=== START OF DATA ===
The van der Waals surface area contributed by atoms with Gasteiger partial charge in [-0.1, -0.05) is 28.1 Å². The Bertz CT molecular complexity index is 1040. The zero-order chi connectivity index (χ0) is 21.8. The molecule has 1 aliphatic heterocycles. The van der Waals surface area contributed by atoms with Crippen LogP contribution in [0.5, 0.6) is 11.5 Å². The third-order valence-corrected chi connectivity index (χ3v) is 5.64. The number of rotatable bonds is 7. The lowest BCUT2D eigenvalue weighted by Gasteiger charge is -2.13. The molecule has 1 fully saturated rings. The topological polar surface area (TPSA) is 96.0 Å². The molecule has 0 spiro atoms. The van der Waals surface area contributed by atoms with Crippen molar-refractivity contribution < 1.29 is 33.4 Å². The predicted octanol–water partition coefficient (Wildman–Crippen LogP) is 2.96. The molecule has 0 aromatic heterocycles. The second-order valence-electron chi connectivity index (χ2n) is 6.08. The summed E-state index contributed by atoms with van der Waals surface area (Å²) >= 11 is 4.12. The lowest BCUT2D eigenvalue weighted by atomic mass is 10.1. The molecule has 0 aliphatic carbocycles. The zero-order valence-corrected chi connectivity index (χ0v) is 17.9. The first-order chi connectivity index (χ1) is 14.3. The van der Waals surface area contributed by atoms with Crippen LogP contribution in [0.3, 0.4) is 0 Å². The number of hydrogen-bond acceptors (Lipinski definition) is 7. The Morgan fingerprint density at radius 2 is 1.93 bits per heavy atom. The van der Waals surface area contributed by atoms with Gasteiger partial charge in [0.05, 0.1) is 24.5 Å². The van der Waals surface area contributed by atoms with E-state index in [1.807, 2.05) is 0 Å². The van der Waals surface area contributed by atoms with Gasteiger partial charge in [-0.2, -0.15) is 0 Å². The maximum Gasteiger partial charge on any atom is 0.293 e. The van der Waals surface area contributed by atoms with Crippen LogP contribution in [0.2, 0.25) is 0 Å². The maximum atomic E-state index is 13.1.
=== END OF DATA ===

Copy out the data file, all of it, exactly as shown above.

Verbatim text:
The van der Waals surface area contributed by atoms with Gasteiger partial charge in [-0.1, -0.05) is 28.1 Å². The Bertz CT molecular complexity index is 1040. The zero-order chi connectivity index (χ0) is 21.8. The molecule has 1 aliphatic heterocycles. The van der Waals surface area contributed by atoms with Crippen LogP contribution in [0.5, 0.6) is 11.5 Å². The third-order valence-corrected chi connectivity index (χ3v) is 5.64. The number of rotatable bonds is 7. The lowest BCUT2D eigenvalue weighted by Gasteiger charge is -2.13. The molecule has 1 fully saturated rings. The topological polar surface area (TPSA) is 96.0 Å². The molecule has 0 spiro atoms. The van der Waals surface area contributed by atoms with Crippen molar-refractivity contribution < 1.29 is 33.4 Å². The predicted octanol–water partition coefficient (Wildman–Crippen LogP) is 2.96. The molecule has 0 aromatic heterocycles. The second-order valence-electron chi connectivity index (χ2n) is 6.08. The summed E-state index contributed by atoms with van der Waals surface area (Å²) >= 11 is 4.12. The lowest BCUT2D eigenvalue weighted by atomic mass is 10.1. The molecule has 0 aliphatic carbocycles. The zero-order valence-corrected chi connectivity index (χ0v) is 17.9. The first-order chi connectivity index (χ1) is 14.3. The van der Waals surface area contributed by atoms with Crippen LogP contribution in [0.3, 0.4) is 0 Å². The number of hydrogen-bond acceptors (Lipinski definition) is 7. The Morgan fingerprint density at radius 2 is 1.93 bits per heavy atom. The van der Waals surface area contributed by atoms with Gasteiger partial charge in [0.05, 0.1) is 24.5 Å². The van der Waals surface area contributed by atoms with E-state index in [1.807, 2.05) is 0 Å². The van der Waals surface area contributed by atoms with Gasteiger partial charge in [-0.2, -0.15) is 0 Å². The maximum Gasteiger partial charge on any atom is 0.293 e. The van der Waals surface area contributed by atoms with Crippen LogP contribution in [0.2, 0.25) is 0 Å². The maximum atomic E-state index is 13.1.